43 N.C.App. 525, 259 S.E.2d 336, affirmed.

STEWART, J., delivered the opinion of the Court, in which BURGER, C.J., and WHITE, POWELL,, and REHNQUIST, JJ., joined. BURGER, C.J., filed a concurring opinion, post, p. 452 U. S. 34. BLACKMUN, J., filed a dissenting opinion, in which BRENNAN and MARSHALL, JJ., joined, post, p. 452 U. S. 35. STEVENS, J., filed a dissenting opinion, post, p. 452 U. S. 59.

Page 452 U. S. 20

Primary Holding

There is no right to appointed counsel in civil cases that do not result in an indigent litigant losing his or her physical liberty.


Lassiter was found to have neglected her infant son and failed to provide him with adequate medical care. As a result, she lost custody of the child. She later was convicted of murder in an unrelated proceeding and sentenced to a prison term of 25 to 40 years. At a hearing where the Department of Social Services sought to terminate her parental rights, she did not indicate that she was indigent and was not represented by an attorney. Her parental rights were terminated after the taking of testimony, but she appealed on the grounds that she was entitled to have a lawyer appointed for her.



  • Potter Stewart (Author)
  • Warren Earl Burger
  • Byron Raymond White
  • Lewis Franklin Powell, Jr.
  • William Hubbs Rehnquist

The three main factors to consider in a due process claim are the importance of the private interests, the importance of the government's interests, and the risk of error from using the current procedures. Granted, the private interest in this case is extremely important because it involves the right to the companionship, care, custody, and management of children. The government also has a compelling interest in the child's well-being, however, and both sides have an interest in a fair and accurate decision. There is some conflict between the individual's interests and the state's interests because the state would prefer an efficient, inexpensive resolution to the matter. In situations such as these, when a parent may not understand all of the complex issues in the proceeding, there may be a high risk of error.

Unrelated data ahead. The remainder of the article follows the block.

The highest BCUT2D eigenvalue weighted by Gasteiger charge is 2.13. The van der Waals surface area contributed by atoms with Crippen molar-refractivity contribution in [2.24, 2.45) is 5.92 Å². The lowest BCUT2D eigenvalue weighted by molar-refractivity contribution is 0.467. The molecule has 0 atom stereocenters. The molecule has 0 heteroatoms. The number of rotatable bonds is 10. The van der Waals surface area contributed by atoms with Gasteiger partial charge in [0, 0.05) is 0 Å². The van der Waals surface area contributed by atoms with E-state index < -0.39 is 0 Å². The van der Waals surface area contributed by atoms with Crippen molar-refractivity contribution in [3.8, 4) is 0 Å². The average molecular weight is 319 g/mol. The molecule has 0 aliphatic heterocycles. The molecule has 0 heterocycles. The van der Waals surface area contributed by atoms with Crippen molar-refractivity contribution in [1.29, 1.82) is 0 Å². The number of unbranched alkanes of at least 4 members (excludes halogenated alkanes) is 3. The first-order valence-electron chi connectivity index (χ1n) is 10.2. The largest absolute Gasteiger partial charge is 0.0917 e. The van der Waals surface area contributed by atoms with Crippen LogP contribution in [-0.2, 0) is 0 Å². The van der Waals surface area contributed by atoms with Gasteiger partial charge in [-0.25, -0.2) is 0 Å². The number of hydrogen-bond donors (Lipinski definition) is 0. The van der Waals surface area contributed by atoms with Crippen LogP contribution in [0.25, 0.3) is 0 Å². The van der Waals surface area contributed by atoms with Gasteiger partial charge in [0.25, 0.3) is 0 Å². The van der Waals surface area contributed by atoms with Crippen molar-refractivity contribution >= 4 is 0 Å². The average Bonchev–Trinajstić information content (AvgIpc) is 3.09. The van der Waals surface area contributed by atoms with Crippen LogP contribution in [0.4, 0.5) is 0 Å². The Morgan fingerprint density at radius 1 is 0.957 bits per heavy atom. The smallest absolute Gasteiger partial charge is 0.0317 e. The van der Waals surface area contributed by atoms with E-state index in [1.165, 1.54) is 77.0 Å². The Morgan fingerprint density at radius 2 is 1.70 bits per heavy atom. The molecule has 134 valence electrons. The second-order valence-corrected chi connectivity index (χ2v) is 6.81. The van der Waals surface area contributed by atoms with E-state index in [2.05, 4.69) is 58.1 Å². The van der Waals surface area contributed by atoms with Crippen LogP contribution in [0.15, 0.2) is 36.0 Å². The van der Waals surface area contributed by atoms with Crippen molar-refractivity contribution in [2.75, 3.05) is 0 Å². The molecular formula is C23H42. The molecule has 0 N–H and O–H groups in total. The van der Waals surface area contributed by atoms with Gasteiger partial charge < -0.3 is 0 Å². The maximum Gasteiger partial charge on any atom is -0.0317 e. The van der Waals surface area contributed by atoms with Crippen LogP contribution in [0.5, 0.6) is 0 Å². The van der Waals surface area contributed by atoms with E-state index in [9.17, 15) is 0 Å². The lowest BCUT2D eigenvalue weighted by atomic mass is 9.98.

However, the lower court did not abuse its discretion because it considered each of these factors as they applied to the specific case. There are no grounds to reverse its decision because there is no clear Constitutional right to appointed counsel when personal liberty is not at risk.


  • Warren Earl Burger (Author)

The proceeding to terminate parental rights is not like a criminal proceeding because its goal is to benefit the child rather than punish the parent. The trial court is best positioned to make a determination on whether appointed counsel would be appropriate. In this situation, the long period of incarceration and the mother's previous lack of interest in her child make its conclusion reasonable.


  • Harry Andrew Blackmun (Author)
  • William Joseph Brennan, Jr.
  • Thurgood Marshall

There is no more fundamental right than the right of a parent to be involved in a child's life and upbringing. This may be equal to or even greater than the deprivation of an individual's personal liberty. There is a strong interest in preserving the family unit, so the right to appointed counsel should be applied here to protect the parent's right to a meaningful hearing.


  • John Paul Stevens (Author)

The impact on inheritance rights and the family relationship essentially equate to a deprivation of both property and liberty interests. Any attempted infringement on either interest gives rise to due process protections under the Fourteenth Amendment. Rather than such a rigid cost-balancing analysis, the court should have taken a looser approach based on fundamental fairness.

Case Commentary

The three key elements in determining whether additional procedures are justified can be found in Mathews v. Eldridge. They include the significance of the private interest in the situation, the significance of the government interest, and the extent to which additional procedures wil improve the outcome's accuracy.